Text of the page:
The acronym RICE stands for rest, ice, compression, and elevation. This is the rule of first aid to follow immediately after an injury. After the initial shock wears off, I can then evaluate what to do next.
When I am injured, I have a whole host of resources to draw from. First is myself. I am the only true expert on my body. No else lives in my body or my head but me. Am I getting out of my own way? When analyzing a situation involving injury, I must stick with the facts as they are, not as I would like them be. No drama or minimizing. What kind of pain is it, and how is it affecting me?
I am not best judge of myself, so I use people around me to provide a mirror to see myself more clearly. For example, when I walked into my physical therapist’s office not too long ago, she told me within 10 seconds that I looked tired and asked me what was wrong. Because I was wearing my fatigue on the outside, she could plainly evaluate me and provide feedback.
Every injury teaches me a lesson. Protecting something that is weak only makes it weaker. Many times, a physical symptom is a manifestation of a deeper emotional issue that is surfacing and crying out to be dealt with. The underlying issue may not be evident for some time, but it is always there for me. Everything happens for a reason, and it is my job to figure out the lesson. Sometimes God is telling me to slow down, to change my thinking, to be more sensitive, or to be there for someone else. To think about the higher purpose, recognize it, accept it, and act upon it is the key.
I tell an in depth story in my book that deals with my knee surgery three months before the Olympic Trials and demonstrates all these principles and what I learned, good and bad.
We train, so we can compete, get results and validation for what we put into our sports, and ourselves.
When it comes to competition stress is involved. That is a fact, or we would not be human. How we handle it can have a very big impact on the outcome of our efforts. Stress is a normal human response to fight or flight. Our heart rates rise, body temperature goes up, our nerves are more sensitive, a rush of adrenaline, blood sugar rises, etc. We are ready to go! If we think stress is bad for us, it will be. If we believe it is normal and we use it to prepare for competition then it is good for us. Anxiety that can accompany stress is the bad part. That is where we tighten up and cannot perform to the level that we have trained. Our minds work in nanoseconds . I can tighten up in the middle of my downswing to hitting a golf ball.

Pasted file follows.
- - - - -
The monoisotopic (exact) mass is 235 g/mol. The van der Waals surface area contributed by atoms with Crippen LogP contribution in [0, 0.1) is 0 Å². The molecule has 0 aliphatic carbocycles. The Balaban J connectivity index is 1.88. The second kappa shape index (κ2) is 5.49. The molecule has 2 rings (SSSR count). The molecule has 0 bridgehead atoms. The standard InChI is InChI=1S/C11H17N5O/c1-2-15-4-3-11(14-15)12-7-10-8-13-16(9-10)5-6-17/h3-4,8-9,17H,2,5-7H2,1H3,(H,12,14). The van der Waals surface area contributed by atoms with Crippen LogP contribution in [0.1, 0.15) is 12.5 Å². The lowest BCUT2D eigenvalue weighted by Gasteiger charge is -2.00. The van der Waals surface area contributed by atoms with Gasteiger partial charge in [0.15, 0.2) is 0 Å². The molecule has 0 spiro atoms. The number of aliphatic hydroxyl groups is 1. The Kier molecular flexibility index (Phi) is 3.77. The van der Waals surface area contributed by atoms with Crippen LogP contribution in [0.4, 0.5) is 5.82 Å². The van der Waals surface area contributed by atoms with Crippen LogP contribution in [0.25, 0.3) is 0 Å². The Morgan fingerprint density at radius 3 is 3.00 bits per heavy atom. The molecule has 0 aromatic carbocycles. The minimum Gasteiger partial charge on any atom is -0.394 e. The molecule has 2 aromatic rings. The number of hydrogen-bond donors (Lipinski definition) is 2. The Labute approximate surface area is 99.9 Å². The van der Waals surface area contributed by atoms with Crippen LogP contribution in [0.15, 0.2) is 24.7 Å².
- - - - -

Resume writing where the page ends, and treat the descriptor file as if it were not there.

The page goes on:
It takes experience for all of us to learn how to handle stress and anxiety in the competitive environment. We all have to learn for ourselves what works and what does not. I have failed many times in the way I handle my anxiety. By keeping alert to my own thoughts and making adjustments, I make progress. My goal is to make stress an asset and keep the anxiety to a minimum
By practicing thought processes in my training I will be prepared for racing. Visualization creates confidence in the plan, its execution, and ultimately me. Thought processes are self-fulfilling prophecies. We create environments to be successful or to fail. It is up to us. Positive reinforcing statements that are repeated to ourselves helps to set up our minds for positive outcomes.
Nothing can substitute for the real competition. It is very important to be conscious to my thoughts before and during racing, building on what works and discarding what doesn’t.
We all carry baggage into battle. Dropping the unnecessary stuff and making use of assets are the important part of the process.
Gratitude is the first and foremost thought when I approach the starting line. Knowing that I have done the prep work to compete is the next. Adjusting as I go helps me be flexible to a changing environment. Trusting that I will get the results I am supposed to get helps me stay in the moment and focused. Then I stop thinking, get out of my own way, and set up the best possible outcome.
Talking with my coach or a trusted advisor can help me with this process. Honesty about what is going on in my head is essential. The more racing I do the better I get. Each year has new perspective, goals, and challenges. The view is constantly changing.